Common Counsel

The following excerpt argues why we should work together to determine policy; that one viewpoint is not enough, and the very definition of democracy is working as a group to bring the understanding, needs, and solutions of many perspectives into the fray.

“No one man understands the United States. I have met some gentlemen who professed they did. I have even met some business men who professed they held in their own single comprehension the business of the United States; but I am educated enough to know that they do not. Education has this useful effect, that it narrows of necessity the circles of one’s egotism. No student knows his subject. The most he knows is where and how to find out the things he does not know with regard to it. That is also the position of a statesman. No statesman understands the whole country. He should make it his business to find out where he will get the information necessary to understand at least a part of it at a time when dealing with complex affairs. What we need is a universal revival of common counsel…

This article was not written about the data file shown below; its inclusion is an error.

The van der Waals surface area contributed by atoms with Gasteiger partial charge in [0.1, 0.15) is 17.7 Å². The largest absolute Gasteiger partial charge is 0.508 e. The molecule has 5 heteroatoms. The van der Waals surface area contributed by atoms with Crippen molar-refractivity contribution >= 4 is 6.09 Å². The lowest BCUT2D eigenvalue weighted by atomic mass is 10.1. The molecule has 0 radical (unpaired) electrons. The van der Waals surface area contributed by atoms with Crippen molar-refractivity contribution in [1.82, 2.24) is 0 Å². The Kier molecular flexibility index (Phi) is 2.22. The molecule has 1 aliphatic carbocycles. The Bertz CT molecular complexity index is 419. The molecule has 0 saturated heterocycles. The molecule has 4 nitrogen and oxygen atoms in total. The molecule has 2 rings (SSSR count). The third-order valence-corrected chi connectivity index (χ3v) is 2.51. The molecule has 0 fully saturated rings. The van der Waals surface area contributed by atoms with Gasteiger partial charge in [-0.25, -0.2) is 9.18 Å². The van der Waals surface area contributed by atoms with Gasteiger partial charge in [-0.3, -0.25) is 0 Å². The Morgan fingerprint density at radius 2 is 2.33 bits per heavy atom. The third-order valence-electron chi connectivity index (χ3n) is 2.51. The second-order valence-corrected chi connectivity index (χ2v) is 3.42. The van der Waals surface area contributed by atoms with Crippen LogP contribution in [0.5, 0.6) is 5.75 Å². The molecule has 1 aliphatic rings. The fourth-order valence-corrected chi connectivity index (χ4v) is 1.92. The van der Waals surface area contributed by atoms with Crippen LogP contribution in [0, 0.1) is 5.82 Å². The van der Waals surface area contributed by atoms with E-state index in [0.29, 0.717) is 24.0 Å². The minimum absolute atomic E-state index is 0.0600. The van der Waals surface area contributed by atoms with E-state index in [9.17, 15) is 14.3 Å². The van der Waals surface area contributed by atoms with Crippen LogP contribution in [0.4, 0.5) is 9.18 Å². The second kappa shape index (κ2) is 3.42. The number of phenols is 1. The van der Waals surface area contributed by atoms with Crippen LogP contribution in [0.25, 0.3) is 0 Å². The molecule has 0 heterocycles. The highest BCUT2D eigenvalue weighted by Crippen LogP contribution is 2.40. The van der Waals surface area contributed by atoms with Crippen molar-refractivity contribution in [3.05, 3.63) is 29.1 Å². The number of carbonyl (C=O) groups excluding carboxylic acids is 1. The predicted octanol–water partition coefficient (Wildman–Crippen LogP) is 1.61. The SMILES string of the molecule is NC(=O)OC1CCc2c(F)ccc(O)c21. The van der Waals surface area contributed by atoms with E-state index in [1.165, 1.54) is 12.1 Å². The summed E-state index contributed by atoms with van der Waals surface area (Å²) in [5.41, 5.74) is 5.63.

“I feel nothing so much as the intensity of the common man. There are in every crowd … men who are listening as if they were waiting to hear if there were somebody who could speak the thing that is stirring in their own hearts and minds. It makes a man’s heart ache to think that he cannot be sure that he is doing it for them; to wonder whether they are longing for something that he does not understand. He prays God that something will bring into his consciousness what is in theirs, so that the whole nation may feel at last released from its dumbness, feel at last that there is no invisible force holding it back from its goal, feel at last that there is hope and confidence and that the road may be trodden as if we were brothers, shoulder to shoulder, not asking each other anything about differences of class, not contesting for any selfish advance, but united in the common enterprise.

“The burden that is upon the heart of every conscientious public man is the burden of the thought that perhaps he does not sufficiently comprehend the national life. … The whole purpose of a democracy is that we may hold counsel with one another, so as not to depend upon the understanding of one man, but to depend upon the counsel of all. For only as men are brought into counsel, and state their own needs and interests, can the general interests of a great people be compounded into a policy that will be suitable to all.”

Wilson, Woodrow. “Chapter 5/The Parliament of the People.” The New Freedom; a Call for the Emancipation of the Generous Energies of a People. New York and Garden City: Doubleday, Page, 1913. 100, 104-105. Print.


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